Monday, 16 September 2013

The Paramathematical Theory Of Man

"The most important discovery since the superdrive was, he gathered, the paramathematical theory of man, both as individual and as society, which had made it possible to reorganize on a stable, predictable, logical basis. There had been no guesswork on the part of the Technate's founders: they didn't think that such and such arrangements for production and distribution would work, they knew. The science wasn't perfect, it couldn't be; such eventualities as the colonial revolts had arisen unforeseen; but the civilization was stable, with high negative feedback, it adjusted smoothly to new conditions."
- Poul Anderson, The Long Way Home (St Albans, Herts, 1975), p. 58.

Sf ideas include not only interstellar drives but also a science of society. Can a single mathematical theory cover both individual and society? Isaac Asimov involved himself in several confusions -

(i) Will a sufficiently large, galactic scale, population be mathematically predictable despite individual unpredictability just as planetary orbits are predictable despite the unpredictability of individual particles? An Economics student thought, and I am inclined to agree, that increasing the number of individuals merely increases the unpredictability.

(ii) Will "Second Foundationers" who apply mathematics to society also understand individual psychology? It suits Asimov's story purposes to assume so.

(iii) The Second Foundationers, despite their greater understanding, turn out to be as mutually suspicious and in conflict as anyone else.

(iv) Does mental understanding really just mean mental control over other people?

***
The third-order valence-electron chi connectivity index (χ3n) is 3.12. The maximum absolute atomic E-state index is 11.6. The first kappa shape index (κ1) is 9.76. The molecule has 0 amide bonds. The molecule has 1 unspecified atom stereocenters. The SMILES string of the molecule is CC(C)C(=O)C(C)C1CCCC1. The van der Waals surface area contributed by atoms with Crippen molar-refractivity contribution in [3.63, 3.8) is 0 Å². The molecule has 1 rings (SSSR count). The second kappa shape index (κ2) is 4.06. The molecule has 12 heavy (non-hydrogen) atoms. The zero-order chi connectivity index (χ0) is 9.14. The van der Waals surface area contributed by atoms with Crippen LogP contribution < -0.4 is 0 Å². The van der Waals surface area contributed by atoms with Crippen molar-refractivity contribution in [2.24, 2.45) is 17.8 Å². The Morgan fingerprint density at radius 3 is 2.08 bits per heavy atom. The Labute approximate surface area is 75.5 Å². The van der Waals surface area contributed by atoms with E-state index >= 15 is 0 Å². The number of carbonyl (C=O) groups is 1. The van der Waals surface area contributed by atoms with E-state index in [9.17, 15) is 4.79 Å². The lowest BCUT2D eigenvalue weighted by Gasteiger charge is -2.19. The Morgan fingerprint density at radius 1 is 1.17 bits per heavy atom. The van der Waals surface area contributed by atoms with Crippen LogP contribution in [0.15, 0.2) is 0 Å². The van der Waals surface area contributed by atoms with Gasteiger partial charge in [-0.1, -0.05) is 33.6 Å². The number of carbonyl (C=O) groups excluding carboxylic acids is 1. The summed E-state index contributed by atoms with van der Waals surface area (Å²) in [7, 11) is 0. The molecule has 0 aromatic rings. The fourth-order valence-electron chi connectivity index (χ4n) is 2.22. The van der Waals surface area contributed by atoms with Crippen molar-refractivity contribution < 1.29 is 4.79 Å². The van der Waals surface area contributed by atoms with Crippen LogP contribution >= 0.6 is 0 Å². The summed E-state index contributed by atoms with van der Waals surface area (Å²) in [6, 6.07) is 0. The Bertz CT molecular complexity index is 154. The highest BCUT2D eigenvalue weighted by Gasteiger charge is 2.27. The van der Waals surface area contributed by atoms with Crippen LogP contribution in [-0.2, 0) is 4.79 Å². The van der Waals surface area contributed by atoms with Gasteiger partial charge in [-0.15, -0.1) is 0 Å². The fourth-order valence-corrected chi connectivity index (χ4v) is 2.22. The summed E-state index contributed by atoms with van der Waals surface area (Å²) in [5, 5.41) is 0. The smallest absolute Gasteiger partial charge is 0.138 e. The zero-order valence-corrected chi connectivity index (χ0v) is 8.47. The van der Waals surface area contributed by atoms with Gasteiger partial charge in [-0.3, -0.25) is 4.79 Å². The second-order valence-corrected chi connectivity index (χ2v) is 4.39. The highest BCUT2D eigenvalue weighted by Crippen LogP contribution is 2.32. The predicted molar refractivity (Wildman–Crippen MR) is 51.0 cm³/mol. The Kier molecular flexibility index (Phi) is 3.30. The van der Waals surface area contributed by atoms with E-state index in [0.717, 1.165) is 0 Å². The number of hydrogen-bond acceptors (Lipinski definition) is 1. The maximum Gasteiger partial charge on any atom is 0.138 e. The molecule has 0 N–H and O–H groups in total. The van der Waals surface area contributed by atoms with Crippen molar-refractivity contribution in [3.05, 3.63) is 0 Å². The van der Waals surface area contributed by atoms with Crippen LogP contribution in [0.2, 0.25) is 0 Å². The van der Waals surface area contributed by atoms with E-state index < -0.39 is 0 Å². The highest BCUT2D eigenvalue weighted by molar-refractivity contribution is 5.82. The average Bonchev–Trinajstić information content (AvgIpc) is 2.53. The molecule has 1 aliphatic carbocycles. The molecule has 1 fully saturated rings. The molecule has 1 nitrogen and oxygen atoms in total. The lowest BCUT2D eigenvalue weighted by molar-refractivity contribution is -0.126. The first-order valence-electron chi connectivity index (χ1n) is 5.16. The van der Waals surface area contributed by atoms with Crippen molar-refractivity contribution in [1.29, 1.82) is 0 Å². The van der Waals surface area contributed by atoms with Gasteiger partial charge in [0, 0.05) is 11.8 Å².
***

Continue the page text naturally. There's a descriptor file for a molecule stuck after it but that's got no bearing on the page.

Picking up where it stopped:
(v) Asimov forgets between volumes what the nature and range of the mental powers is supposed to be.

(vi) It turns out that the mental powers were discovered and developed separately, not as part of Seldon's psychohistory.

(vii) Asimov says both that the mental science of the Second Foundation differs fundamentally from the physical science of the First Foundation and that mental events must be based in physical events. Dualism versus reductionism is an old philosophical debate. However, although I am confident that I am paraphrasing Asimov accurately, I am doing so from memory. His text either reduces mental events to physical events or leaves open the possibility that a qualitatively new level of being, the psychological, emerges from, without being mechanically reducible to, a more basic level, the physical. I am confident that Asimov meant the former but, since this discussion of Asimov is an unplanned digression from a discussion of Anderson, I am not disposed right now to look through Second Foundation for a verbatim quotation. But, Asimov fans, please comment or disagree?

As always, I prefer Anderson's treatment of these themes to Asimov's but that will have to wait till a later post.

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